Wednesday, March 17, 2010

Technology Supports Cognitive Learning in the Classroom

This week in my master’s class, I learned how to use technology to enhance my students’ cognitive skills during learning. The cognitivist perspective “focuses on learning as a mental operation that takes place when information enters through the senses, undergoes mental manipulation, is stored, and is finally used” (Lever-Duffy & McDonald, 2008). My textbook, “Using Technology with Classroom Instruction that Works” describes two instructional methods that embed technology in lessons to increase student cognitive processes.

The first instructional strategy is cues, questions, and advance organizers. Cues are clear hints about what the student is going to learn and questions prompt a student’s memory to help them retrieve prior knowledge (Pitler, Hubbell, Kuhn & Malenoski, pg 73). These cues and questions are incorporated in organizers. Dr. Orey describes organizers such as concept maps as a “graphical way” to organize data (Laureate Education, 2009). Word processing applications such as creating a brochure support cognitive thinking by helping students focus on important concepts thus eliminating the distracting, unnecessary information. Spreadsheet software that can create a rubric allows teachers to prepare students for a lesson by introducing them to the topic and expectations beforehand. Students can brainstorm and organize thoughts before a lesson by completing a KWL chart. They can view a video clip to trigger prior knowledge before completing a concept map to organize facts and answer higher-order thinking questions. These ideas focus “…on enhancing students’ ability to retrieve, use, and organize information about a topic” (Pitler, Hubbell, Kuhn & Malenoski, 2007) therefore they support the cognitivist perspective.

Technology can also help students’ cognitive processes while summarizing and taking notes. Teachers can use word processing capabilities to provide students with teacher-prepared notes where students fill in missing pertinent information. Students can also use software that allows them to pick out the essential information in a paragraph in their textbook. Students can create a pictograph to go with their notes or create a graphic organizer such as a concept map that has embedded graphics to help organize information. “Graphic representation has been shown to produce a percentile gain of 39 points in student achievement” (Pitler, Hubbell, Kuhn, & Malenoski, 2007). Various web resources such as blogging and wikis allow students to experience reciprocal teaching creating higher-order thinking. Like the first instructional strategy, this instructional strategy also supports the cognitivist learning theory because it assists mental processing.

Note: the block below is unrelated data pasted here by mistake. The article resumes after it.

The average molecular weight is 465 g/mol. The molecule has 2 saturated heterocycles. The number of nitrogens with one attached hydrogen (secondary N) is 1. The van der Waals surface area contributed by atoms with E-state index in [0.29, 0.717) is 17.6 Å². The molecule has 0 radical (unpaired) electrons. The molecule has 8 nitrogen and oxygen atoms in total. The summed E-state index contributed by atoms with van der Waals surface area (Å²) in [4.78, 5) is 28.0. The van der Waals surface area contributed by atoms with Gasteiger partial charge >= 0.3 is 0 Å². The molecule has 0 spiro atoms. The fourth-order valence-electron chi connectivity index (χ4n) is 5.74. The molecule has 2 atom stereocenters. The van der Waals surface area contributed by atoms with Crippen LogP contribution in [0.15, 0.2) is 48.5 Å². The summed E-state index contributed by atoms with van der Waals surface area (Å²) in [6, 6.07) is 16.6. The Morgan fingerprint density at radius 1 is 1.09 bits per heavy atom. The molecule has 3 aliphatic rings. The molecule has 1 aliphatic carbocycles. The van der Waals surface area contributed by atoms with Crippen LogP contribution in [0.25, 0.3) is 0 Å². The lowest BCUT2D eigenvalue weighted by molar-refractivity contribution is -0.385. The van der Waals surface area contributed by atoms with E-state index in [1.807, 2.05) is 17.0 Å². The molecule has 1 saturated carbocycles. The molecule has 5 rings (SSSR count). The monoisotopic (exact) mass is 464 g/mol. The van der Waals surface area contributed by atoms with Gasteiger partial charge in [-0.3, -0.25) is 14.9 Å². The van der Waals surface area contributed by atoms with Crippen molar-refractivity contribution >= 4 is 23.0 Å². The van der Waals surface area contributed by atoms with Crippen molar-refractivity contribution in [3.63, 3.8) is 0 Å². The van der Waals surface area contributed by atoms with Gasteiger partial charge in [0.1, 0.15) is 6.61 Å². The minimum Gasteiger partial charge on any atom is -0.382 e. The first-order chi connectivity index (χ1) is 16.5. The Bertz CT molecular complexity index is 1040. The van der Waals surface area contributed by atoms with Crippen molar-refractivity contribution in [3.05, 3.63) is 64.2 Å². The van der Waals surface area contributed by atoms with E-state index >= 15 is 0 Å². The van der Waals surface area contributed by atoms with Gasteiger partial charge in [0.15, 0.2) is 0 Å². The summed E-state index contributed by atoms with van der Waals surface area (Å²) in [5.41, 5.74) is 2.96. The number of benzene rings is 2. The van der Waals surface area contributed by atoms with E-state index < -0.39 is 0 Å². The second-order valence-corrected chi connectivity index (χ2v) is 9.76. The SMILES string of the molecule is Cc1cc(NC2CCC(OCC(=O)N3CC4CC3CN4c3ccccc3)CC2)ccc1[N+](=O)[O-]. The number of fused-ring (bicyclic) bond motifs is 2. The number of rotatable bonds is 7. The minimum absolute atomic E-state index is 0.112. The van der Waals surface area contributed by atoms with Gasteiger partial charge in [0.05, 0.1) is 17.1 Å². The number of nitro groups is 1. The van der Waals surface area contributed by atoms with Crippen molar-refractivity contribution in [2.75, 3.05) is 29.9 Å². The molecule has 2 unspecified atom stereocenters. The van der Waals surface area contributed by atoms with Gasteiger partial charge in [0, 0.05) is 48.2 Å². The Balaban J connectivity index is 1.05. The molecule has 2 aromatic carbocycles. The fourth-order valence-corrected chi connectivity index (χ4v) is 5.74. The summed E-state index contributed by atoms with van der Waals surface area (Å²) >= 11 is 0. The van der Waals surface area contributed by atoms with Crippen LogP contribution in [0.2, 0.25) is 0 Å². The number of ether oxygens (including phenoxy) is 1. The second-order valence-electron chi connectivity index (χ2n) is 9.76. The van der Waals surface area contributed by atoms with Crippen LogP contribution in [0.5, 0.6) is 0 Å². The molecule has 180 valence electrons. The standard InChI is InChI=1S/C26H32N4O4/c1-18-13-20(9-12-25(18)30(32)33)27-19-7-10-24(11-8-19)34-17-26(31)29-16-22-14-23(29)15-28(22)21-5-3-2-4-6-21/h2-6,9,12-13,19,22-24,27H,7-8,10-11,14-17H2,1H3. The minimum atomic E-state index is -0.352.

Laureate Education, Inc. (Executive Producer). (2009). Bridging learning theory, instruction, and technology. Baltimore: Author

Lever-Duffy, J. & McDonald, J. (2008). Theoretical Foundations (Laureate Education, Inc., custom ed.). Boston, MA: Pearson Education, Inc.

Pitler, H., Hubbell, E., Kuhn, M., & Malenoski, K. (2007). Using technology with classroom instruction that works. Alexandria, VA: ASCD.


  1. Hi Jennifer,
    I was the most surprised to learn of the variety of summarizing and note taking tools word processing applications have. I also work with middle school students and I find that reading informational text is very difficult for them. The challenge they face is picking out the important parts of a passage. I have not used the 'AutoSummarize' tool, but wanted to know if you have it used it in your science or math classes? If so, did you feel that it helped students?

  2. Jennifer,

    Have you ever had your students create a brochure using Word to help them organize information? I find that it helps their cognitive skills as well as improve their writing skills. I think you have a great idea in having students create a pictograph along with their notes. A pictograph will help your students make connections, especially if you have ELL's or special education students. Great thinking!

  3. Danielle,

    No, I have not tried the "AutoSummarize" tool in my classroom. It sounds really neat and would benefit the students. My students also have difficulties reading a passage pulling the important information. Unfortunately, I do not have access to enough laptops for my students to do that. I like to use concept maps, flip charts and fill-in-the-blank note taking strategies. I create a template and they fill in the information. Their notes are neater and organized.

  4. JLowe,

    Yes, I have had my students pretend that they work for a travel agency and create a space brochure. They are very creative using clip art and slogans to entice people to want to visit a faraway planet. The only negative aspect is that they take some time to make and my school is so data and test driven that my time is limited moving from one standard to another. How do you pace your classroom so that the standards are covered yet the students have time to use the technology and construct their own learning?

  5. Jennifer,

    I am lucky in that I teach technology classes and do not have to give state tests. I have a class called Desktop Publishing. In this class students learn to use software tools in Microsoft Word, Publisher and Adobe Indesign to create a variety of documents. When my students get to the point where they are learning to create brochures, I can cover many standards at once. I can understand though how you are limited in what you can do when you have to be concerned with testing issues. Good luck in your attempt to integrate technology in your lessons.

  6. Jennifer and Danielle,
    Your comments and collaboration are awesome! I wish I was blogging with someone in my content area. You seem to be bouncing some really great ideas off of one another!